CS is composed of a large number of parallel stages separated by global barriers (routines that synchronize threads in a parallel system). When threads finish computation in the parallel region, they synchronize on a barrier before proceeding to the next parallel region. Efficient barrier synchronization is paramount for high scalability. On a system with a small number of cores such as Intel Core i7 processor, barrier overhead is only *~*2% of total execution time. But as we increase the number of threads (i.e., 128 threads on Intel's Knights Ferry), we observe up to *~*10% overhead with our hand-optimized barrier implementation. Without the optimized barrier, the synchronization overhead would be too large, therefore resulting in poor performance. On GPUs, the barrier overhead is even worse. We implement a global barrier by launching a new kernel, that is, synchronizing with CPU, which costs one kernel launch overhead at minimum. While there exist faster barrier implementations that run entirely on GPU, they require nonstandard memory consistency model assumption.

Another synchronization primitive used in CS is reduction. In *Stage3* and *Stage6*, it reduces a 3D matrix to one scalar value. To implement this reduction, we used a software privatization technique. Each thread performs local reduction into its private scalar variable. After all threads are done, the global reduction is performed, which aggregates all local values. To implement the global reduction, we use an atomic memory operation. While atomics are generally slow on modern parallel architectures, their overhead in our CS implementation is small, due to the small fraction of time spent in the global reduction.

#### 5. Results

We compare performance of our CS implementation on three modern parallel architectures and provide in-depth performance analysis from a computer architecture perspective.

##### 5.1. Impact of Performance Optimization

We applied the various optimizations discussed in Section 4 to our CS implementation. We demonstrate the impact of each individual optimization on overall performance. Figure 8 shows the performance improvement of our CS implementation first as a single-threaded program on an Intel Core i7 processor as we incrementally applied our optimizations and subsequently as a multithreaded program. The vertical bar represents the execution time in seconds for each optimization step, and the line shows the corresponding relative speedup over the baseline, *Base*, which is the original single-threaded implementation of the algorithm compiled with the highest level of optimization, including autovectorization, function in-lining, and interprocedural optimization. As our first optimization, we replaced the FFTW [35] used in the original implementation with the faster Intel MKL. This results in a 1.15x speedup as represented by the second bar *MKL*. Second, we hand-vectorize the codes that can not be autovectorized by the compiler. Hand-vectorization provides an additional 1.19x speedup (*Vector*). Third, we apply cache blocking to exploit data reuse in the *Diff3D* kernel, which shows another 1.10x speedup (*Tile*). Through these three single-thread optimizations, we achieve an overall 1.51x speedup over the baseline implementation. To take advantage of multiple cores/threads, we parallelize the application. For *FFT3D*, we use the parallel implementation of the MKL library, and for the other kernels, we hand-parallelize using the OpenMP library. Parallelization achieves another 1.58x speedup on two cores over the single-core baseline and a 2.14x speedup on four cores. Overall, by combining the single-thread optimization and the multithread parallelization, we achieve a 3.21x performance improvement from the baseline implementation, which reduces the total execution time from 175 seconds (*Base*) to 56 seconds (*4 Cores*).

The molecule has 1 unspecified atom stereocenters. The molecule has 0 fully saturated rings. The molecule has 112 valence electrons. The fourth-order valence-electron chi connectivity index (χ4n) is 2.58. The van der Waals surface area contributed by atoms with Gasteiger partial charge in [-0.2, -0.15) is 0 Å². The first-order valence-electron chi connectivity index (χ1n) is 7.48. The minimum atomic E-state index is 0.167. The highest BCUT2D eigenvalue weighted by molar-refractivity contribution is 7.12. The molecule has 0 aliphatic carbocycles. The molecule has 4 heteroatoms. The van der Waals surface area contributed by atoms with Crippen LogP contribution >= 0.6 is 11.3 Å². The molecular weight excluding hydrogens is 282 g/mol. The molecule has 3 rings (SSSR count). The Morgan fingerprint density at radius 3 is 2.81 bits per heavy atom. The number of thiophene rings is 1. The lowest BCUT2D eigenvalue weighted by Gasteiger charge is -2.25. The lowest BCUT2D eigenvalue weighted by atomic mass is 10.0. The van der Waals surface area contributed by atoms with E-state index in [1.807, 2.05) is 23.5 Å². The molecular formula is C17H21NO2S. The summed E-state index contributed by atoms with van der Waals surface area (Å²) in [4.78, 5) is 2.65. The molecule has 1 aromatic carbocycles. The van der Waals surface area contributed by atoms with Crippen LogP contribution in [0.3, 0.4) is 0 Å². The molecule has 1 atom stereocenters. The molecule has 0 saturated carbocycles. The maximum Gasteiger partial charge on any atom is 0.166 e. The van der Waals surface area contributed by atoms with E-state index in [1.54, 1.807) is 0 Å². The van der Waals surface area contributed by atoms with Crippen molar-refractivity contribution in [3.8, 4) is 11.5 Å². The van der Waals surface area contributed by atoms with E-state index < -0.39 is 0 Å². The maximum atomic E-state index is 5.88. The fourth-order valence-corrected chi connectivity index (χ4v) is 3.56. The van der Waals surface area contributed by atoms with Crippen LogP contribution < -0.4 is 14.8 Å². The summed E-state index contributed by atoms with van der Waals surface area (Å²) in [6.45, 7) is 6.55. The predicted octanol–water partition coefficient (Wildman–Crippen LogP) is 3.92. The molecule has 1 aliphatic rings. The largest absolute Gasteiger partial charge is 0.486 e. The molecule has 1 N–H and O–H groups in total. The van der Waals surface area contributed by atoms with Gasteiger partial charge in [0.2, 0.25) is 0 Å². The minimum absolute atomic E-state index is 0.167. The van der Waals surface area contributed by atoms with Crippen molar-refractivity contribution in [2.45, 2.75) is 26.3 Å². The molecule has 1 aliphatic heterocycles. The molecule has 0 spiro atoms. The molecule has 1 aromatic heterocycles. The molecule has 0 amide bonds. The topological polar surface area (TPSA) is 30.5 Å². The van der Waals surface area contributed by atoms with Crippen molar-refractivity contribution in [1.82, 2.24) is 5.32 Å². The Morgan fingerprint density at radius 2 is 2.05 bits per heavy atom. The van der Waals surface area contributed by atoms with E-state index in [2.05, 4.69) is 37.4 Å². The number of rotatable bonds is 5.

##### 5.2. Performance Comparison: CPU, GPU, and Intel MIC